Each chapter will include two examples of the text feature we call "Ask the Expert." These profiles of leaders in the field of early childhood education are directly related to each chapter's content. In the chapter on curriculum, for example, we profile Sue Bredekamp and her thoughts on developmentally appropriate practice. Given the complexity of early childhood education today, incorporating this collaborative approach within the text was one of the best ways we could imagine to ensure that all key topics were addressed in sufficient depth by leading experts. The conversations with prominent early childhood teacher educators will familiarize you with contemporary leaders in the field as you see their photographs and read what they have to say. In this way,Exploring Your Roleprovides the most up-to-date and authoritative information available on special topics of critical importance to early childhood practitioners. Information about the career paths and experiential backgrounds of each leader in "Ask the Expert" is included in the Instructor's Resource Manual.
Another distinctive characteristic of the textbook is the emphasis on the application of content. A text feature that makes our book exceptionally timely is what we call "One Child, Three Perspectives." This component of the chapter highlights a child we have known and presents several different points of view on how best to meet that child's needs. Included among the perspectives are the views of parents, classroom teachers, social workers, school administrators, child guidance experts, healthcare professionals, and others who are committed to helping the child. This approach is in keeping with the new NAEYC Standards that call for the preparation of early childhood professionals who have developed the skills of collaboration necessary to work with teams consisting of parents, families, colleagues, and professionals from many different fields who are committed to the education and care—the educare—of young children.
One of the complaints of trained professionals in virtually every field is that nobody ever told them how challenging it would be to work in the "real world" of the profession for which they were prepared. InExploring Your Rolewe attempt to rectify that error. Rather than restricting our accounts of young children to charming anecdotes, we present a wide array of more realistic situations that early childhood educators are likely to encounter. For instance, the case of a drug-exposed child and a case describing a newly immigrated child with limited English proficiency are included. "One Child, Three Perspectives" develops your ability to consider different points of view such as a parent's, psychologists, or administrator's perspectives on how to support a child's growth and learning and will equip you to work more skillfully with other professionals. This text feature also emphasizes the theory/research/practice connection. Each example will show how theory and research inform daily practice and provide a useful framework for problem solving.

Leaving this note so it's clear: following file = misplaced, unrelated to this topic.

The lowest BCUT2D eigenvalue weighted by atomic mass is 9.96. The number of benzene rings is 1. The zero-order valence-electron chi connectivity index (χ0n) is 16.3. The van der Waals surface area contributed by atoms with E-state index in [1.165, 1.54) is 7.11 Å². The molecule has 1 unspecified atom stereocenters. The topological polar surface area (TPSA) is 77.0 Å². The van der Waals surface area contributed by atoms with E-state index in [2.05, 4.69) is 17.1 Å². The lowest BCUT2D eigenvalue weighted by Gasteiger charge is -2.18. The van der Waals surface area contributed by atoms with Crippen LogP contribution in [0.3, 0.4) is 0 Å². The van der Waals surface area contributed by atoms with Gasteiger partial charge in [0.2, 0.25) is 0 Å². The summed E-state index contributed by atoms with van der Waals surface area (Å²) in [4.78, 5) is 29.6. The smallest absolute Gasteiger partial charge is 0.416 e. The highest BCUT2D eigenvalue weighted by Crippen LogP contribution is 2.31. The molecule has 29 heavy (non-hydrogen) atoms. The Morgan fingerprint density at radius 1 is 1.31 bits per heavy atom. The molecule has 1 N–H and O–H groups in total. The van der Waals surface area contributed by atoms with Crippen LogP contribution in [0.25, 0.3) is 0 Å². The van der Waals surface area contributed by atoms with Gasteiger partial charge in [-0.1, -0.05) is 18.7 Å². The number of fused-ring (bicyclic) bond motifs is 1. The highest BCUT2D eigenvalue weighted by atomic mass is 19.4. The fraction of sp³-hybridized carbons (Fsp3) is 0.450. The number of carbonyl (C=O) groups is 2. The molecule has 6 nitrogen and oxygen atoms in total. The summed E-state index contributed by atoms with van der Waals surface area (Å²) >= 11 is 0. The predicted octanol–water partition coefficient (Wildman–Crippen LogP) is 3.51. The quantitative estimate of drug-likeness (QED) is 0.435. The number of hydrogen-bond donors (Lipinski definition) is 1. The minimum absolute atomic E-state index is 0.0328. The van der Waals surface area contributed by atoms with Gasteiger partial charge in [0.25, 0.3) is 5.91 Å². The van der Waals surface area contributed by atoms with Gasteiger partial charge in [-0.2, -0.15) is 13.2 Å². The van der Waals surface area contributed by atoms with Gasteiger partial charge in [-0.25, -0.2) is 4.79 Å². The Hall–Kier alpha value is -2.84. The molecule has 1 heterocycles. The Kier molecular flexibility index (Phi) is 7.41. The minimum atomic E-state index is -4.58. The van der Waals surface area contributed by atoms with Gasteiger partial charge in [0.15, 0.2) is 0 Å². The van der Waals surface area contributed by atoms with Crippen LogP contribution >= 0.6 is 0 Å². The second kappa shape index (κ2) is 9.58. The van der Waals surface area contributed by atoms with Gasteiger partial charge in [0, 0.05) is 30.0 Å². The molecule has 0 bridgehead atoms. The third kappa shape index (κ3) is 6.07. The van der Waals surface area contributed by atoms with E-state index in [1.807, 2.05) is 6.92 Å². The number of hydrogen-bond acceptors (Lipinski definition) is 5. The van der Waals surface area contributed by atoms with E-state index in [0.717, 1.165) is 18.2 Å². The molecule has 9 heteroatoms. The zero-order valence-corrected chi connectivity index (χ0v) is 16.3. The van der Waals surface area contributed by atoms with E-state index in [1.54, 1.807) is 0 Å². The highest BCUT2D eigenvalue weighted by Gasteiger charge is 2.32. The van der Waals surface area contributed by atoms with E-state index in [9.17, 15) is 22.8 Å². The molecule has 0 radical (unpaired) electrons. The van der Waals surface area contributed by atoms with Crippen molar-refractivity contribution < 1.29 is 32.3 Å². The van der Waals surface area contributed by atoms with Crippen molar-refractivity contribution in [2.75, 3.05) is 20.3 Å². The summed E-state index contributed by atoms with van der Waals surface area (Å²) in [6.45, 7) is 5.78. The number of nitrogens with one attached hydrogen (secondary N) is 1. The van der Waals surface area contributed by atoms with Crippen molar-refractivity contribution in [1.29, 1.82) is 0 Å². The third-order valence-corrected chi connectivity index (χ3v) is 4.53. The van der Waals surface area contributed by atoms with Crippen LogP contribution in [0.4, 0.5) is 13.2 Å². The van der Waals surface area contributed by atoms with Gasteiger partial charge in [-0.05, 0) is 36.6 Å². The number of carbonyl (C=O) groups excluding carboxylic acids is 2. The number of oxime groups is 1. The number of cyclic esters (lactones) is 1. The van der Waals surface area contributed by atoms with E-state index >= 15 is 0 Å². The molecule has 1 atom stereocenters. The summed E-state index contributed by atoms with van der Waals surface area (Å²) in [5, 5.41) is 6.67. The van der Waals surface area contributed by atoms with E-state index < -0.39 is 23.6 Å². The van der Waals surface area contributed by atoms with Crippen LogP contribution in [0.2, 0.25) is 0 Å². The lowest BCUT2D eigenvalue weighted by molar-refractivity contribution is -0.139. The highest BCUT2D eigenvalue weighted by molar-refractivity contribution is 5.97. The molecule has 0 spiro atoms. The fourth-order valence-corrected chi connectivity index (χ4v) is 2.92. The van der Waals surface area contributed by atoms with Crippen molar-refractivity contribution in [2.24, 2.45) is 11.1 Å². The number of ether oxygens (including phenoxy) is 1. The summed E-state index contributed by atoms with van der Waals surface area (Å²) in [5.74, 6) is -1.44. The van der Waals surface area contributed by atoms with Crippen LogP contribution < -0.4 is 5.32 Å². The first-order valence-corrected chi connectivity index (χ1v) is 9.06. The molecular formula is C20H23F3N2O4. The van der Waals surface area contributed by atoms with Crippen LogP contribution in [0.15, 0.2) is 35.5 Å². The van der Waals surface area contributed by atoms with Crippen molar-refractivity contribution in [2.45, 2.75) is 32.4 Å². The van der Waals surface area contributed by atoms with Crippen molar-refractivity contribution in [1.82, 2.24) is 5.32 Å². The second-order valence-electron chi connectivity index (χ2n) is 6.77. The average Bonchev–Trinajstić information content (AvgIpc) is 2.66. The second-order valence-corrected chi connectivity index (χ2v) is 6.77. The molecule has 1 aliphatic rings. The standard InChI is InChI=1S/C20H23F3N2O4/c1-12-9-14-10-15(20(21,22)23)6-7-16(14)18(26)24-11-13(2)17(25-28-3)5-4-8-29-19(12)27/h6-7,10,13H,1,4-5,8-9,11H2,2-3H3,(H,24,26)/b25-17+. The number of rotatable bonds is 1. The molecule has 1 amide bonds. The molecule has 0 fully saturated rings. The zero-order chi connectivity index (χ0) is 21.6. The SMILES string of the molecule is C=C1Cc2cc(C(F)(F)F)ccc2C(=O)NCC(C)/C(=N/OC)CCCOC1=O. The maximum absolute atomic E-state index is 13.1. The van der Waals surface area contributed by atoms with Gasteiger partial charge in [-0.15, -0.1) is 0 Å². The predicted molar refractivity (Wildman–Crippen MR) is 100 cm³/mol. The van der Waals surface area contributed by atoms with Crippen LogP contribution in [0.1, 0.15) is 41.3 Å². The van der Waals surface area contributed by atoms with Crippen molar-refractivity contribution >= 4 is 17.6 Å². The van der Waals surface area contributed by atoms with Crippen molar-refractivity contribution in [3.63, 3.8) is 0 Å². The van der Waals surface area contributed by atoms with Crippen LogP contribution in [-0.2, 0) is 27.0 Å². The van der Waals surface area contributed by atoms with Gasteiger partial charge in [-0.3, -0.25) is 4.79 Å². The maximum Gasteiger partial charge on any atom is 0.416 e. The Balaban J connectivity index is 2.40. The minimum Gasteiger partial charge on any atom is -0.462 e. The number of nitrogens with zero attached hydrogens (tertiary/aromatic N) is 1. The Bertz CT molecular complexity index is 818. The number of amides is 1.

Families figure prominently in any successful early childhood program. Therefore, we have not only devoted an entire chapter to this topic, but also include a recommended strategy for working more successfully with families in every chapter. "Featuring Families" illustrates specific ways that skillful practitioners we know convey information on a variety of topics to the significant adults in each child's life. These text features were collaboratively designed with Ruth K. Steinbrunner.
The 11 chapters conclude with a component that offers an additional opportunity to work with the information that you are learning in class. We call it an "In-Class Workshop." These activities can be used with the total group or small groups to give you a chance to apply the basic principles you have acquired from reading the chapter. In the professional development chapter, for example, we lead you in beginning to develop a teaching portfolio. All of these "In-Class Workshop" activities have been extensively field-tested with students in our classes over the years and have been well received in presentations at professional conferences.
The exceptionally comprehensive Instructor's Resource Manual is another way in which our textbook supports instructors and distinguishes itself from other texts on the market. We include samples of classroom dialogue between teachers and children for students to analyze. We also include sample syllabi, an introductory activity for each chapter, objective test and essay test items, suggested in-class projects, and classroom observation forms that can be used during field experiences in early childhood settings or with a videotaped lesson supplied by the instructor. The first edition's Instructor's Resource Manual was developed by Ruth K. Steinbrunner, Ph.D., while she was a doctoral student at George Mason University, and Natalie K. Conrad, M.A., a teacher with The PennCambria School District and a doctoral candidate. It is available on computer diskette as well as in the traditional printed format so that instructors can modify and adapt these resources as they see fit. We also provide a Student Study Guide for students, also developed by Ruth Steinbrunner and Karen C. Curtis, and an ABC News / Prentice Hall video containing segments on a variety of family childhood education topics. Natalie K. Conrad did most of the work on the Companion Website and Marjorie L. Stanek converted the "plain vanilla" transparencies into PowerPoint slide shows.
In writing this, the second edition ofExploring Your Role: A Practitioner's Introduction to Early Childhood Education,we drew upon our many years of teaching toddlers, preschoolers, and children in the primary grades; supervising student teachers; as well as our work with practitioners in child care, nursery school, Head Start, and public school so that we could offer a useful, contemporary, and comprehensive perspective on the field.
Welcome, then, to an exploration of your role as an early childhood educator. You are joining the ranks of a profession with a long and distinguished history of dedication to the care and education of children. You are becoming a member of a field characterized by compassion, commitment, enthusiasm, and joy in the growth, development, and learning of young children.